I’d gotten pretty good at running away from vampires. Connie Bence, live bait extraordinaire, was my last job, but I quit and tonight wasn’t a trap.

It was a game.

The night blanketed everything. I thought a city like Rio would be up at all hours, people partying in the streets, especially on New Year’s Eve. I was right. They were. Just not around here. The Copacabana Beach probably swarmed with people. One nervous human and one lusty vampire were the only creatures roaming the botanical gardens tonight.

A humongous, lighted Christmas tree floated on the central lagoon as a landmark. From the hotel window, I could see it to the northwest. This meant I needed to go southeast. Or did I? Ah shit, I suck at this stuff. Don’t throw me in the woods, no matter how manicured.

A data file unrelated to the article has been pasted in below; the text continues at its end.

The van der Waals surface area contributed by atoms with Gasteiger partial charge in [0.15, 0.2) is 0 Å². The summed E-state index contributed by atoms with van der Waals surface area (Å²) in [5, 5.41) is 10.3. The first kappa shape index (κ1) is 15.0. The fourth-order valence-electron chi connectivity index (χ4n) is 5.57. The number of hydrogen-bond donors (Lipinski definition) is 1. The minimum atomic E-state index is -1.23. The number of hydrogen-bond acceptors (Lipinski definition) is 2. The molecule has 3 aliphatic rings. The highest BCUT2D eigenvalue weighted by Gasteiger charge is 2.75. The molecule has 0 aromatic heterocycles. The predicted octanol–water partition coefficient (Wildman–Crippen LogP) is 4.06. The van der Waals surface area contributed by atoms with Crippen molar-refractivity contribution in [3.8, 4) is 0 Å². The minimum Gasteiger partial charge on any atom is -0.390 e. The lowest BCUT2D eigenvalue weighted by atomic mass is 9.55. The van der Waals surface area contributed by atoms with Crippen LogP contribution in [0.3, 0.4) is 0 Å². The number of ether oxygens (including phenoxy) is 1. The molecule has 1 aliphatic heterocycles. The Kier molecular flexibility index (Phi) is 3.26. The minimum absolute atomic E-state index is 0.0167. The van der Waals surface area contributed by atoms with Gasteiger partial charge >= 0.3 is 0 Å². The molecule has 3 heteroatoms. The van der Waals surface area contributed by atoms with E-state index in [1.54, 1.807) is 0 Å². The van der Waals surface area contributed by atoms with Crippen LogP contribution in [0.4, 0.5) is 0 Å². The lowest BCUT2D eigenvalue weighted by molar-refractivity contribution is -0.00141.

Laughter drew my attention and I peeked through the leaves. The street was ten yards in front of me through a small stone archway. The noise drifted closer.

I’d been waiting for a witness. It sounded like a group celebrating, probably heading to the beach where the fireworks would be going off in a few hours. If I could make it to them, my vampire wouldn’t be able to finish the hunt.

He had to keep his people’s existence a secret. If he broke that law, the big nasties would come and punish him.

Even vampires had nightmares—the Nosferatu.

I crouched under the foliage and did my best imitation of an Olympic sprinter waiting for the start pistol. My adversary strolled out from the shadows next to the archway.